Oct. 19, 2010
Since dental hygienists are unique in that we work (in that is constantly competing for our patient’s dollars), your attitude about money may directly affect the success of your practice.
Money — the lack of it, the fear of losing it, and the dread of not having enough — tops the list of concerns of many people these days. That’s because the economy is in bad shape, right? But didn’t those fears predate today’s bad news? Even when the economy is flourishing, we are still a debt-ridden nation. What’s going on? Our ability to create sufficient money in our lives is anchored by our financial attitudes, beliefs, and behaviors — what you believe can be true for your life. When these beliefs and values remain unexamined, they can get in the way of a sense of wellbeing and security. Since dental hygienists are unique in that we work (in that is constantly competing for our patient’s dollars), your attitude about money may directly affect the success of your practice.Here are a few of the more common attitudes that get in people’s way: I Don’t Like Money; I Don’t Care about Money
People at all income levels hold this attitude. It can have its origin in religious beliefs, political beliefs, or guilt over family wealth. Sally, RDH, is a child of the 1960s who says she doesn’t really like money. She never allows herself to have what she truly wants and always buys the cheapest version. Yet, Sally works with a prominent “cosmetic” dentist. Sally’s beliefs about money may influence her ability to assess needed or wanted treatment and/or discuss finances with her patients.I’m Clueless about Money
Richard, RDH, rarely balances his bank statements, doesn’t know how much money he has or spends, and, as a result, finds himself saddled with late fees and bounced check charges. Richard believes that he is not skilled enough to handle his money or may think that money is uncouth. Since he is unwilling to pay attention to his money, it may make him uninterested in practice bonus programs, fees that his practice charges, anything to due with insurance, and/or conversations about financial arrangements/payments. I Don’t Have Enough Money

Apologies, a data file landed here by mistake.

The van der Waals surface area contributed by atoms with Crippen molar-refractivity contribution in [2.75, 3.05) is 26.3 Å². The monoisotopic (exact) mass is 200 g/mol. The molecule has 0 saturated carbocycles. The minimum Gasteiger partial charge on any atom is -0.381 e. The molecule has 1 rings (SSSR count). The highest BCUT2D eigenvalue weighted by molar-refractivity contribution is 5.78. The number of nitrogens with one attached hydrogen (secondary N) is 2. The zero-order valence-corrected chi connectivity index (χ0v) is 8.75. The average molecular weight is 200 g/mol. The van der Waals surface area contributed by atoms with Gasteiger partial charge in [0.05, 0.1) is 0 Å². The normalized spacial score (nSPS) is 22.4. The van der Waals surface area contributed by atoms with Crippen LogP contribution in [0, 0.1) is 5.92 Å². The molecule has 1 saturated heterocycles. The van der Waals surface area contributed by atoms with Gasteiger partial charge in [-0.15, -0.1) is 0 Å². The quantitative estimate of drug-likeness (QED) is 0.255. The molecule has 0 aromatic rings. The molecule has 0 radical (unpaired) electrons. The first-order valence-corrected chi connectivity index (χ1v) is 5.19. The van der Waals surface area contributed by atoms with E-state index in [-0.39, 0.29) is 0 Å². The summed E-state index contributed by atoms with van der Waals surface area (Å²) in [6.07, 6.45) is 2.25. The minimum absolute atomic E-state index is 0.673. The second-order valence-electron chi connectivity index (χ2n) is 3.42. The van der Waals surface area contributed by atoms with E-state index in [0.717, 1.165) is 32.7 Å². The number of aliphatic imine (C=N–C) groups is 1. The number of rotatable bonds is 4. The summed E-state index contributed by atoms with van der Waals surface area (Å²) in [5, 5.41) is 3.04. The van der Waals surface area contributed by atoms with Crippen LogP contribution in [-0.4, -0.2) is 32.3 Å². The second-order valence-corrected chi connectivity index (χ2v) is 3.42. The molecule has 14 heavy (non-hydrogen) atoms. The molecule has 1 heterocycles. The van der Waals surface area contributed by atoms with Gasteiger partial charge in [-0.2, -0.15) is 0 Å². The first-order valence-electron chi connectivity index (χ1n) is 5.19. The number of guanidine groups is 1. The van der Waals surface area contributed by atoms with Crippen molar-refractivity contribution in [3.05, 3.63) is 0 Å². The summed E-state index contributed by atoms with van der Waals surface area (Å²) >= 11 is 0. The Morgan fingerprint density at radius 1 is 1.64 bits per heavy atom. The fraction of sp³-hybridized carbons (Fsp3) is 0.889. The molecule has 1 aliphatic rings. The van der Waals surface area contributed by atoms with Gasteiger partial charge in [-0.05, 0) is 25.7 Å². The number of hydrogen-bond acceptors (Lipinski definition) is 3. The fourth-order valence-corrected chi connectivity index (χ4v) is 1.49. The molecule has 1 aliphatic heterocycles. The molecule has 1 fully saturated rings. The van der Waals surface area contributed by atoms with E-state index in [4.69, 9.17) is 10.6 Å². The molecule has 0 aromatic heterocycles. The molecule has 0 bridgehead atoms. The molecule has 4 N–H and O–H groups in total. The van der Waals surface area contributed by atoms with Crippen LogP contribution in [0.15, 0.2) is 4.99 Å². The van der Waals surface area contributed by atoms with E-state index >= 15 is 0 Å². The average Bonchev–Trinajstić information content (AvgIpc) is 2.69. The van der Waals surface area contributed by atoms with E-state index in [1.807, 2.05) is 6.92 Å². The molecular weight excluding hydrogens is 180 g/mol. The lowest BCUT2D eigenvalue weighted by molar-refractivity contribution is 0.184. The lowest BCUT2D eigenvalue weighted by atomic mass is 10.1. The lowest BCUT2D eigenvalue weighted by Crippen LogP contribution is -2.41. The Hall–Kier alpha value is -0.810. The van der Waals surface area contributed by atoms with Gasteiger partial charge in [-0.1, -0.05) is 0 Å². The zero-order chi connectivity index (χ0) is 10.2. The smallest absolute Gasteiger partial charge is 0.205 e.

Michelle, RDH, often worries about money. Although her income is twice that of her non-hygiene friends, she talks to them often about how hard it is to pay the bills. At the root of Michelle’s concern may be a belief that she can’t take care of herself and her fear of losing everything. These anxieties may hinder her ability to encourage patients to invest in full-mouth reconstructions, periodontal treatments, orthodontics, fluoride varnish application after hygiene visits, self-care products, and/or an implant and crown. I’ll Never Have Enough
Amanda, RDH, also feels that she doesn’t have enough money. But rather than feeling that the world is a harsh place for everyone, she believes it is especially hard for her. Other people will do just fine, but she’ll always be poor. If you try to encourage her, she’ll list the many strikes against her. Could Amanda’s blindness to the opportunities that are available to her limit her ability to paint a healthy picture or tell the story of what is possible (implants, crown and bridge, caries management, periodontal laser therapies, smile enhancement services, etc.) for her patients? If any of these attitudes resonate with you, you may want to explore them with compassion for yourself and support. As you bring awareness to self-limiting beliefs and adopt a more empowering stance, you expand into a larger sense of personal freedom. Also, healing our personal relationship with money helps build a solid foundation for increased patient case acceptance and the financial conversations of dental offices.